At home . . . Philippa Cameron in her kitchen, where she spends a lot of her time. PHOTO: SUPPLIED/LOTTIE HEDLEY

When Philippa Cameron started her Instagram page What’s for Smoko about three years ago, she never expected it to take off the way it did, or for it to land her a book deal.

She started her Instagram page after moving to Otematata Station with her husband, Joe, five and a-half years ago, and found herself having to feed the farm workers. She now has more than 17,000 followers and counting

“At the time I didn’t have a large repertoire of recipes up my sleeve, and so I thought of it more as a way for people in a similar situation to mine to share and find recipes. I did not see this coming, obviously. ”

A High Country Life, Tales and Recipes from a New Zealand Sheep Station, was “sort of dreamt up” after publisher Allen & Unwin got in touch with Mrs Cameron, suggesting the book.

It has had an enthusiastic response, with 1000 copies being sold on pre-order, and copies selling out in stores since its official April 6 release. Oamaru Paper Plus was sold out, and could not access any more books until a reprint in May, Mrs Cameron said.

A High Country Life . . . Philippa Cameron’s book on her life as a cook, wife and mother on Otematata Station.

The former teacher enjoyed the book writing experience, and thought that was because it was not something she had ever really envisaged, although she admitted her first book was actually a school “learner reader” about a tractor.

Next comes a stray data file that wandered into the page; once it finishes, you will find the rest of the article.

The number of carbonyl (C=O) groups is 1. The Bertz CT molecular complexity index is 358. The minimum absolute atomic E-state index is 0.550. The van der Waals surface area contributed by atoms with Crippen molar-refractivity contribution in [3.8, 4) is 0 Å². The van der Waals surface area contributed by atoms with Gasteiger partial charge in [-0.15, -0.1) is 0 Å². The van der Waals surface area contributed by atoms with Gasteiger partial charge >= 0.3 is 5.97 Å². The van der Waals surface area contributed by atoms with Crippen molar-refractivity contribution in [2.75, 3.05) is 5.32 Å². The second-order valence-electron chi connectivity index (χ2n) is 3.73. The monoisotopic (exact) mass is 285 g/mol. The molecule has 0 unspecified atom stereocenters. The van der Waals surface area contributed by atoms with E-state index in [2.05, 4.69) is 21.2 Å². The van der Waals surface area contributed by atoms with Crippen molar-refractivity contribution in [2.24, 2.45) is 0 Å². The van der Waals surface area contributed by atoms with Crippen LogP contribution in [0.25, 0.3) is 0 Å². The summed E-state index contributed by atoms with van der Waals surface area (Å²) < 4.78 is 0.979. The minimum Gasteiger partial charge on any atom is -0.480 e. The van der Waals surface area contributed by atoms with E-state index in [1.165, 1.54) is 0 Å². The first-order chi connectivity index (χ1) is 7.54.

“But writing a book like that was nothing that I ever really saw, and so I think that’s maybe why it was quite fun to do. I hadn’t over thought it.

“Because someone else told me the concept, it was quite easy to do.”

The book follows the life of Mrs Cameron and her family through the seasons, so it took just over a year to write, and then another “good three or four months” to edit.

Along with Mrs Cameron’s words, the book is brimming with beautiful photography of a high country life, and of course good country food, taken by Hakataramea Valley photographer Dana Johnston and fellow Kiwi photographer Lottie Hedley.

“It was four days of extreme food making, and some food that did not turn out, so we had to make it look very pretty for the photos, because I was not going to do it again,” Mrs Cameron said.

She said she hoped the book would help to support mothers and wives in a similar position to her, and help them realise their role was a valid one.

“I think there’s a lot of people who do a role like myself, who . . . don’t have a title for themselves, and they need to give themselves more credit, because they do a spectacular job, and so it’s sort of just to also offer that support that their role is vital and important to the running of the farm.

“They should feel proud to say that they’re a stay-at-home mum, or that they help on-farm by supplying meals, rather than it be because it’s more than that, so I hope that message does come out.”

As for book number two – there were ideas being floated around.

“[Lottie Hedley] and I did sort of sit and think about a few really great ideas, and if perhaps they wanted to go ahead and do a second book, then her and I would probably go ahead and get that off the ground,” Mrs Cameron said.